McCabe: Consider sustainability when summer traveling

Ahhh, summer. The smell of freshly mown grass. Hot sun beating on your head. Sipping icy drinks and laughing with loved ones.

Summer is a time to rejuvenate from the nonstop grind of class work by camping, taking car trips and chilling at the lake with family and friends. However, many of us overlook numerous environmental consequences when planning summer fun.

While the negative impacts of travel play a factor into the heavy footprint humanity has upon the environment, this should not cause one from completely stopping all summer trips. After all, adventures must be had.

Mia Werger, junior, feels the weight of her actions on the environment when she travels.

“I’ve often struggled with wanting to travel and do fun things but feeling guilty about using extra resources to do so,” Werger said. “I try to find a middle ground, where I recognize that I am not personally at fault for our environmental problems, but that I still have a responsibility to set a good example for others.”

This middle ground can be reached through thoughtful actions we take when planning for and going on vacation. The website REI has a list of eco-friendly vacation tips. One suggestion is DIY snacks. The many wrappers from single packaged snacks overflow trash cans and pollute nature.

Homemade protein and granola bars are easy to make and perfect fuel for a long hike. Instead of buying multiple bottles of flavored water, buy a water flavor to squeeze into your water bottle. Try to find used gear to rent to prevent buying brand new gear. This will save you money and reduce environmental impacts industries have. Toothpaste, soap and lotions such as sunscreen can have chemicals that pollute water systems. Buying non-chemical lotions and biodegradable toothpastes and soaps is another step in the right direction when traveling in an eco-friendly manner.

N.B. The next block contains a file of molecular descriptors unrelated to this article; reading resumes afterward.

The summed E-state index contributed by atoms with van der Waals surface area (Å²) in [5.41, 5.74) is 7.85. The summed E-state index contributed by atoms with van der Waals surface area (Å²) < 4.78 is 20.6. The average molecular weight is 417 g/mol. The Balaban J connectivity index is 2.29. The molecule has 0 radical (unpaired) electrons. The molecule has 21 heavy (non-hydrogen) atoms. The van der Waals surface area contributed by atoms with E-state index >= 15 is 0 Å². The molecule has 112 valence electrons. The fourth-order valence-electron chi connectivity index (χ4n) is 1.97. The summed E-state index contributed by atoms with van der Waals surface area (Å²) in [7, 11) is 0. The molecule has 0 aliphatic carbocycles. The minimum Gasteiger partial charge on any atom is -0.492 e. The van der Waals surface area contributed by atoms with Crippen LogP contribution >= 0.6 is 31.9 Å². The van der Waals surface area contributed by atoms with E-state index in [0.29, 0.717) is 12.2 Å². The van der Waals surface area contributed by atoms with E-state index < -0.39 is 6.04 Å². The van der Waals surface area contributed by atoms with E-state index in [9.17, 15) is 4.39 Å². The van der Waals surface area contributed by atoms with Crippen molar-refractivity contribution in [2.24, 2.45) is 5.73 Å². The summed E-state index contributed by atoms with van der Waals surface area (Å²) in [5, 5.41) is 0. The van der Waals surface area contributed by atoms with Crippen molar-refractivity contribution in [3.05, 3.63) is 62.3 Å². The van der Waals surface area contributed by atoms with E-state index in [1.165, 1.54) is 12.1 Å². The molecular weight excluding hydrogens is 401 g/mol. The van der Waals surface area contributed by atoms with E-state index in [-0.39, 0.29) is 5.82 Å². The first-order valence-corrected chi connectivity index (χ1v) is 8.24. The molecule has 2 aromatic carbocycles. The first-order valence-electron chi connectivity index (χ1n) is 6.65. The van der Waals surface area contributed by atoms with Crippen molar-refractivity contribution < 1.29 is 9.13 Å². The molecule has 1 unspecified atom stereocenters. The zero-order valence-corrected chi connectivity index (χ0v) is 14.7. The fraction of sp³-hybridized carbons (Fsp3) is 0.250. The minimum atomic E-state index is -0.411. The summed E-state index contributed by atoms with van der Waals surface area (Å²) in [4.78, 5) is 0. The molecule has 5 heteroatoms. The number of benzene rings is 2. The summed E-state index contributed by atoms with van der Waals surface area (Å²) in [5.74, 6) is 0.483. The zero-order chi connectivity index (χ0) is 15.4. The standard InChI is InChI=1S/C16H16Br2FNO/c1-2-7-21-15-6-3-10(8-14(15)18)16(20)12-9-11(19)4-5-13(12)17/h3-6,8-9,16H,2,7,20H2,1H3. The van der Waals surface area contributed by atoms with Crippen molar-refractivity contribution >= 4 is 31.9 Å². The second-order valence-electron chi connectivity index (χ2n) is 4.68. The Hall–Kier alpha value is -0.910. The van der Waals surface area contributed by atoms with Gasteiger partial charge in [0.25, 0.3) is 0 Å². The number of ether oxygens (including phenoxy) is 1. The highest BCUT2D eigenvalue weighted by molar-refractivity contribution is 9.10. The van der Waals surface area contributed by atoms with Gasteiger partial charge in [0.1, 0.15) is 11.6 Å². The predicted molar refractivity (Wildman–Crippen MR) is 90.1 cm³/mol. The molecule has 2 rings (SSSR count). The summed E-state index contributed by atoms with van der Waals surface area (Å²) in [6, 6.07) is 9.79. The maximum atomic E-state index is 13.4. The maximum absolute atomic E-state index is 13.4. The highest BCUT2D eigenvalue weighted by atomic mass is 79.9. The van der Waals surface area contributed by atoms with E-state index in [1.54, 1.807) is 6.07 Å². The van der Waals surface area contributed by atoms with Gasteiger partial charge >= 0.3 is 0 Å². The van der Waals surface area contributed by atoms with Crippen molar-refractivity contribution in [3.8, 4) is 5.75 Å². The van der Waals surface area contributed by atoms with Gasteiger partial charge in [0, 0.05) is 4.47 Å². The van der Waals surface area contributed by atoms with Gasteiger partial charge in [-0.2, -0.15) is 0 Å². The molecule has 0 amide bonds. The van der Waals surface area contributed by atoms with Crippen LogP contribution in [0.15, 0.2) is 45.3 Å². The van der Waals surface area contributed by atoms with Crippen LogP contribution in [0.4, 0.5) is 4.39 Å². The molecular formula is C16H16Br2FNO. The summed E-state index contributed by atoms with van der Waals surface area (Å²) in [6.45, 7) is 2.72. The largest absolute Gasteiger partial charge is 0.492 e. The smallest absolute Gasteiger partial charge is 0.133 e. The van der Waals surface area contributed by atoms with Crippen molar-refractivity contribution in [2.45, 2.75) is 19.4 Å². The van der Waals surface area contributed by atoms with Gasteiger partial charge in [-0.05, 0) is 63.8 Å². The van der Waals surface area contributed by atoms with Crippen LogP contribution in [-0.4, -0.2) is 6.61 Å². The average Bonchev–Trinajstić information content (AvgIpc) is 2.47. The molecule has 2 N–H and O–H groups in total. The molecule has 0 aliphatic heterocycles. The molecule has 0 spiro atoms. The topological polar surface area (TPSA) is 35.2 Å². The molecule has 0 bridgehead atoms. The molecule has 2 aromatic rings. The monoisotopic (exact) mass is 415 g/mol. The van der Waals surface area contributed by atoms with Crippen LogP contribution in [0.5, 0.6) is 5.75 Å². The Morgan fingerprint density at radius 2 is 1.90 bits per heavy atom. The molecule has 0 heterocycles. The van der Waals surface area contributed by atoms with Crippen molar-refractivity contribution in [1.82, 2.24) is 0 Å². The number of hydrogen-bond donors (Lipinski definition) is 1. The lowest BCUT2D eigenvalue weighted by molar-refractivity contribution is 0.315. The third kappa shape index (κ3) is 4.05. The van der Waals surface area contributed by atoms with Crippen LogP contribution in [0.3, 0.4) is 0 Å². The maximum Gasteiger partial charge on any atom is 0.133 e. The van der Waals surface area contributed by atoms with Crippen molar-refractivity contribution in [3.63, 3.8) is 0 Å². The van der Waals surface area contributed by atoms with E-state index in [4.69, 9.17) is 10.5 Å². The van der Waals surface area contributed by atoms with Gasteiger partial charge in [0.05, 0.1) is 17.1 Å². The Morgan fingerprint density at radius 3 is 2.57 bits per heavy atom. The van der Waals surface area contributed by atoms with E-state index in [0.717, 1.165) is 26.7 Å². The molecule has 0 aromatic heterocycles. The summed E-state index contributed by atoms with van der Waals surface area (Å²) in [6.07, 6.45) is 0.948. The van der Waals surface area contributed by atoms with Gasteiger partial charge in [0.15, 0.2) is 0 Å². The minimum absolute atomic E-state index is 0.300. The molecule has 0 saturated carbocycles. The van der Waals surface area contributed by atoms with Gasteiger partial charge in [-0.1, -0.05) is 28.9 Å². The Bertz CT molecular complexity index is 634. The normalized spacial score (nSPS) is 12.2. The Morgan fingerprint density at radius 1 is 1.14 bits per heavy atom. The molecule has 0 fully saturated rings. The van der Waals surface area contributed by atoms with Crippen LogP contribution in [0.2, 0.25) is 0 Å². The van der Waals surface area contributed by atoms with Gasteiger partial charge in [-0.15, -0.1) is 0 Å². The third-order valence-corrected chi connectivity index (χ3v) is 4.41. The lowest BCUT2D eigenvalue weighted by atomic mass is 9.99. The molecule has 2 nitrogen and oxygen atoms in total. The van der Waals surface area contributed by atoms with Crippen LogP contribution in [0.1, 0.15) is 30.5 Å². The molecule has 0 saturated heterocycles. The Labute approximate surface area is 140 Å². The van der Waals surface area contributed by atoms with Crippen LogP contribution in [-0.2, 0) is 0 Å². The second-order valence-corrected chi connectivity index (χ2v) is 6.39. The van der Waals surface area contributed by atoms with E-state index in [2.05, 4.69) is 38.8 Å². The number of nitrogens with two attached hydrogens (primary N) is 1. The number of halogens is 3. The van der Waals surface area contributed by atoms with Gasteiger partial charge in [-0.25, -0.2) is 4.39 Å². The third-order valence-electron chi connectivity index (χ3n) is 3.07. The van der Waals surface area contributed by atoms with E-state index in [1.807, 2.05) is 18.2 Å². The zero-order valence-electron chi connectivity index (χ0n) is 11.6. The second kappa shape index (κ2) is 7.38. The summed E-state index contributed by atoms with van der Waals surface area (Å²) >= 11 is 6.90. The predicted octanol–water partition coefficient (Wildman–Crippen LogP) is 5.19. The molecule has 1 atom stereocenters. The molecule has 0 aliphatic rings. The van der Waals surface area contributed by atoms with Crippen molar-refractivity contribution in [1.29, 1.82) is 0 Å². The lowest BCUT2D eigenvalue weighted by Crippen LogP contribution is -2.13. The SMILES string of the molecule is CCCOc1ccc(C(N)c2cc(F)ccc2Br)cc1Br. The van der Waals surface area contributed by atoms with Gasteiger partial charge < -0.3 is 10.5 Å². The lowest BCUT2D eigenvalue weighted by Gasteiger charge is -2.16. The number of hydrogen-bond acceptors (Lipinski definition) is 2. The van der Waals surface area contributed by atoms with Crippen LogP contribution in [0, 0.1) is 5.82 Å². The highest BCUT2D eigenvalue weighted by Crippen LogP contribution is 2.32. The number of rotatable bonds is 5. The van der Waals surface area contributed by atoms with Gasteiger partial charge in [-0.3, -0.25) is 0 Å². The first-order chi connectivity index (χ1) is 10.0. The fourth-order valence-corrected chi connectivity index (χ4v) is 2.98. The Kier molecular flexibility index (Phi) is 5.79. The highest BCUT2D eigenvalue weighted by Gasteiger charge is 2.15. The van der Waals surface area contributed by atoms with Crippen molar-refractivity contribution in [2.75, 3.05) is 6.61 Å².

Dave O’Hara, the sustainability director on campus, suggests focusing on both water use and food localism when traveling to reduce one’s environmental footprint.

“Food production can be ecologically expensive,” said O’Hara. “Choices like eating small fish rather than big fish, or shifting your diet toward local and traditional grains, fruits and vegetables can make a big difference.”

O’Hara adds that packing light, spending money on local businesses and restaurants, walking, using mass transit whenever possible and learning about the natural ecosystems of different places can also positively impact the area one is visiting.

Werger suggests another tip for eco-friendly traveling that is both simple and inexpensive.

“If we want to travel more sustainably, I think we need to challenge our love of convenience. For example, even though air travel is faster than ground travel, it can be more polluting,” Werger said. “This summer, think about slowing down your travel plans. Enjoy the journey, experiment with simplicity and challenge yourself to make your next vacation the most sustainable one yet.”

This summer, think of why you are traveling and focus on the present moment of each individual spot. Find a uniqueness in each place and delve into the process of travel instead of the next destination.

O’Hara asks an important question we need to consider when we embark on our next summertime adventure.

“What if, instead of traveling for photographs and pub crawls, we traveled to observe and to learn, to subject ourselves to the disciplines of learning to live as others do for a little while, eating and sleeping and walking as people in other places do?”